Every now and then... well, quite often actually, both Helen and I are struck by the thought of the ‘what the hell are we doing here?’ question. If this trip was the fruit of a lifelong dream, then I don’t think we’d have that feeling. A feeling of relief, perhaps, but not bemusement. The fact is, this adventure came about because circumstances allowed us to have the thought that we now describe as “it seemed like a good idea at the time”. Sometimes I think that the lifelong dream would have been easier to justify.
As Aroha sits at anchor in perhaps one of the most idyllic places I’ve ever visited, with a promise of further adventures, I think back to the day she was ‘born’ into our world...
Bavaria have a great business model- they don’t start building your boat until you pay for it in full. What that means is that you part with a substantial lump of cash about four months before she is completed, and (for ME customers) six months before she is launched. That gives you plenty of time to reflect “am I being just a little silly buying this yacht?”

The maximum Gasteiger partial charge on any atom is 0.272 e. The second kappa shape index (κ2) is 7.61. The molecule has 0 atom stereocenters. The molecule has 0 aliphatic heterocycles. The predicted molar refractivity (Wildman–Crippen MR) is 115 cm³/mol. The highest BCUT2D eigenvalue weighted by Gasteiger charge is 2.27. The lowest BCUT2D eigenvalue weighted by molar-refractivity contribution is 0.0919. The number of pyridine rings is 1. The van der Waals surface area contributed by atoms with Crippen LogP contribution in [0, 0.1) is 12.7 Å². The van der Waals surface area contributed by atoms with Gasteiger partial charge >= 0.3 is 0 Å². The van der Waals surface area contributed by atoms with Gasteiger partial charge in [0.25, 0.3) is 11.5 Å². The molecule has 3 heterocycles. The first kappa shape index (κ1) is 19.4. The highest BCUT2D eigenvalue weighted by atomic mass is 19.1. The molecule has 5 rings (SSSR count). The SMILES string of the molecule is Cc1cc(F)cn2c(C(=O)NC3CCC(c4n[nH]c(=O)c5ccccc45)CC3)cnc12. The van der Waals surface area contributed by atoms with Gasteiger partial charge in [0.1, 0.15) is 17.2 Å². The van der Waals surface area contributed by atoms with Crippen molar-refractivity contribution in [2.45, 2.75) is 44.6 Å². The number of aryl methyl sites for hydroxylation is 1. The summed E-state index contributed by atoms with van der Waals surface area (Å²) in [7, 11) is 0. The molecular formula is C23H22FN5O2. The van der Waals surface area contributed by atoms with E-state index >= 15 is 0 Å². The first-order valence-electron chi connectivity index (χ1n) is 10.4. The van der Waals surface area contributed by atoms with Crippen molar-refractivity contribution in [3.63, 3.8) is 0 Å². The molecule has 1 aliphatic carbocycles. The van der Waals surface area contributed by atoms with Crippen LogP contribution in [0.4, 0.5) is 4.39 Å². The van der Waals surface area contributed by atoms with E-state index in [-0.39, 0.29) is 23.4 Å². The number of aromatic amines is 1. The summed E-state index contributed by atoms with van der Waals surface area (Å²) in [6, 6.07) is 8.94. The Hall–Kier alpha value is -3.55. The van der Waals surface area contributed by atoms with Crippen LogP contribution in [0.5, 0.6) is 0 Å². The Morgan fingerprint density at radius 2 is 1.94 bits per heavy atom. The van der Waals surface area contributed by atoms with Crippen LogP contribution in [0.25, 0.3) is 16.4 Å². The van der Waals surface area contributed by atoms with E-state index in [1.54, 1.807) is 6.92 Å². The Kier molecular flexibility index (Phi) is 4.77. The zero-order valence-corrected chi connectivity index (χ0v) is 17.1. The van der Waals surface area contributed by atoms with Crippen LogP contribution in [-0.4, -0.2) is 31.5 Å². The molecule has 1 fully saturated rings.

We’d tracked Aroha (or more accurately, the cargo ship on which she was travelling) all the way from Hamburg to Dubai. She averaged 22 knots- the fastest she’ll ever go! She arrived in the middle of 2006 Ramadan. Helen’s contacts at Jebel Ali port told us she’d be off loaded at 8pm. We high-tailed it to the port and (using Helen’s contacts) got onto the cargo ship.
It was a long night full of false starts and plenty of praying and rest breaks. She was finally off loaded at about 5am the following day. I don’t think I’ve ever been more nervous than seeing my life savings being hoisted high above our heads in just a couple of slings.
We saw her landed on the dockside, and then had time to drive home, shower, and go straight to work. Adrenalin and excitement of things to come kept us awake for the rest of that day. We didn’t expect at that time that she’d bring us to the Maldives and beyond.